whipsaw

Definitions

  • WordNet 3.6
    • v whipsaw saw with a whipsaw
    • v whipsaw victimize, especially in gambling or negotiations
    • n whipsaw a saw with handles at both ends; intended for use by two people
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Webster's Revised Unabridged Dictionary
    • Whipsaw A kind of narrow ripsaw, tapering from butt to point, with hook teeth and averaging from 5 to 71/2 feet in length, used by one or two men.
    • Whipsaw A saw for dividing timber lengthwise, usually set in a frame, and worked by two persons; also, a fret saw.
    • Whipsaw (Finance) to cause to suffer a series of losses in trading when buying and selling at the wrong times in a rapidly fluctuating market; -- especially used when an attempt is made, by selling short, to recover losses from a long purchase in a declining market, and the short sale also results in a loss when the market subsequently rises. Used mostly in the passive; as, to be whipsawed by exaggerated responses to a changing outlook.
    • Whipsaw to cause to suffer a setback or losses by subjecting to two forces at the same time or in rapid succession; as, consumers were whipsawed by both inflation and higher sales taxes.
    • Whipsaw To defeat in, or cause to lose, two different bets at the same turn or in one play, as a player at faro who has made two bets at the same time, one that a card will lose and another that a different card will win; hence, to defeat in spite of every effort.
    • Whipsaw To saw with the whipsaw.
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Century Dictionary and Cyclopedia
    • whipsaw Hence, to beat, defeat, or cause to fail in two opposite ways at the same time. See the extract.
    • n whipsaw A frame-saw with a narrow blade, used to cut curved kerfs. See cut under saw.
    • whipsaw To cut with a whip-saw.
    • whipsaw To have or take the advantage of (an adversary), whatever he does or may be able to do; particularly, in gamblers' slang, to win at faro, at one turn (two bets made by the same person, one of which is played open, the other being coppered); beat (a player) in two ways at once.
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Usage

In literature:

They've got us whipsawed.
"The Valley of the Moon" by Jack London
Then the Indian brings over a whipsaw from the cabin at Surprise Lake and makes lumber enough for the box.
"Lost Face" by Jack London
The boards we used in the building had to be sawed by us two slaves with a whipsaw.
"Biography of a Slave" by Charles Thompson
And I think he's going to whipsaw the market to a standstill this time, for sure.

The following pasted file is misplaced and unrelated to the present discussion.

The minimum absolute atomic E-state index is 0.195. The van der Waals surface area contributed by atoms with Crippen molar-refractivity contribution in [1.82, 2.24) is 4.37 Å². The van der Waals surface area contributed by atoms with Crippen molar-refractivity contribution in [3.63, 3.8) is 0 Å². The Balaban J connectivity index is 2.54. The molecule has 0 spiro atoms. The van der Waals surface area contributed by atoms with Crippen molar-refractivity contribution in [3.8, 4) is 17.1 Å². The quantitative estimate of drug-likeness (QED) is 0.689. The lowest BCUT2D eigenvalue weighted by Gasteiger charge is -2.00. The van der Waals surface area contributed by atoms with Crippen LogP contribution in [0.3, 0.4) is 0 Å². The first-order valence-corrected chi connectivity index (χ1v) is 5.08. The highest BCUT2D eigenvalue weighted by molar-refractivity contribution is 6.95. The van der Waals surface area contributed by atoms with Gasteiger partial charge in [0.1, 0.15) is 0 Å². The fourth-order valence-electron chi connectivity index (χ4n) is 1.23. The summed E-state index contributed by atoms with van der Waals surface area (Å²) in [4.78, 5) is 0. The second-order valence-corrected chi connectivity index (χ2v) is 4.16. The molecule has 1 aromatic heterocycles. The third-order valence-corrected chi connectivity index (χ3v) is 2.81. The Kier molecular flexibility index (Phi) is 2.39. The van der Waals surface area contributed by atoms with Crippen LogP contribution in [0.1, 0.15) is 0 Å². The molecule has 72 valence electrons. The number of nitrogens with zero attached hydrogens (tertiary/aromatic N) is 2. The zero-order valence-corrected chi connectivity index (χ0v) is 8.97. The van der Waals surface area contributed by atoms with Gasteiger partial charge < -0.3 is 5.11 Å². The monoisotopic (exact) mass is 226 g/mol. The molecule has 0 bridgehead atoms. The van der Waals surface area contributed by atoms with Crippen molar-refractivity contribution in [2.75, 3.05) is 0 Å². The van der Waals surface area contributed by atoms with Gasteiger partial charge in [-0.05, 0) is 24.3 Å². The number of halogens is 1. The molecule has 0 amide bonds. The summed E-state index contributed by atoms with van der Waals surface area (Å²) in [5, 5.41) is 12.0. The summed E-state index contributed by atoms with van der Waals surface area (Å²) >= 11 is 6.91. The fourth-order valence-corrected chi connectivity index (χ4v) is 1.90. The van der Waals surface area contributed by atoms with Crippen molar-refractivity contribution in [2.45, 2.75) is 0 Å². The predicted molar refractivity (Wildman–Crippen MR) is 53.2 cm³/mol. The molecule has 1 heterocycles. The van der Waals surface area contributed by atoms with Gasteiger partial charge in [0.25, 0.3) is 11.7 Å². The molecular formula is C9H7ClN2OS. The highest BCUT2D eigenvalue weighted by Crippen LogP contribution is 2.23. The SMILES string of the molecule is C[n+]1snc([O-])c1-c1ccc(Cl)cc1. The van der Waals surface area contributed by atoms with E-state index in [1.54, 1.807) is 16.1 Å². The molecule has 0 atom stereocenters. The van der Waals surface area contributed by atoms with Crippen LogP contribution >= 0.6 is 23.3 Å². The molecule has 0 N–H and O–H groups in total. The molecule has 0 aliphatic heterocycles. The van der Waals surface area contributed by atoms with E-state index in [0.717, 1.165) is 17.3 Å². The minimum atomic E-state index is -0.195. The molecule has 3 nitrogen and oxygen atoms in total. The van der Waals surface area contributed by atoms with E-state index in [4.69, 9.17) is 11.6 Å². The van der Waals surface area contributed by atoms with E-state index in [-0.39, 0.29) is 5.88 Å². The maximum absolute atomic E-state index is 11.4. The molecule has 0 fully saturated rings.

"The Spenders" by Harry Leon Wilson
The Astute Reader knows what happens in a Family when Mother and the Only Child put their Heads together to whipsaw the Producer.
"More Fables" by George Ade
So you see I was whipsawed.
"David Lockwin--The People's Idol" by John McGovern
The planks were made with whipsaws and water-mills.
"Slave Narratives: a Folk History of Slavery in the United States From Interviews with Former Slaves" by Work Projects Administration
It seemed to her that the hard, whipsawed planks were pushing through the soft flesh to the bones.
"The Yukon Trail" by William MacLeod Raine
They expected later to whipsaw lumber for the floors.
"The Fighting Edge" by William MacLeod Raine
He can work in at the funeral, too, an' make it a whipsaw.
"Faro Nell and Her Friends" by Alfred Henry Lewis
No sawmills in the Orient, but thousands of men laboriously converting logs into lumber by means of whipsaws.
"Where Half The World Is Waking Up" by Clarence Poe
We'll whipsaw him good.
"The Right Time" by Walter Bupp
They can't git across the race at you, and we'll have 'em where we kin whipsaw 'em.
"Si Klegg, Book 6 (of 6) Si And Shorty, With Their Boy Recruits, Enter On The Atlanta Campaign" by John McElroy
By George, Blackie, if there's any one thing I'd like to do, it'd be to whipsaw some friends of yours on Broadway.
"Young Wallingford" by George Randolph Chester
But the real snapper came later when the Cincinnati club was whipsawed on the information.
"Pitching in a Pinch" by Christy Mathewson
To get there, towing charges and tolls would eat up your profits, and old Hughson would whipsaw you, anyway.
"The Boss of Wind River" by A. M. Chisholm
Uncle Isaac and I borrowed the saw and went to work and whipsawed lumber for sluice boxes.
"A Trip to California in 1853" by Washington Bailey
This was the way with these shrewd traders always, and to whipsaw a dying man would be nuts for a man like Prunty.
"Yellowstone Nights" by Herbert Quick
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In news:

And it is perhaps most instructive to view their whipsaw wizardry around reconveyance as mode and method to rally the footsoldiers and keep them in line through the 2013 elections.
The way the movie Kick-Ass should have been, or Watchmen could have been, James Gunn's Super is a hilarious and deliberately unsettling polemic whose tonal whipsawing has been flummoxing a good number of critics.
Renter whipsawed by landlord finds new home.
The Whipsaws' front man and local cellist collaborate as Evan & Molly.
Blue Maiden beat Whipsaw City by a half-length on Thursday in the $80,750 Glowing Honor Stakes for fillies and mares at Belmont Park.
The Whipsaws' front man and local cellist collaborate as Evan & Molly .
Using options spreads to avoid getting bitten in the whipsaw markets typical in the dog days of summer.
Those forces have whipsawed pharmacy retailers in recent months, and Walgreens, it turns out, is no exception.
Listeners get whipsawed from romance to comedy to poignant loss.
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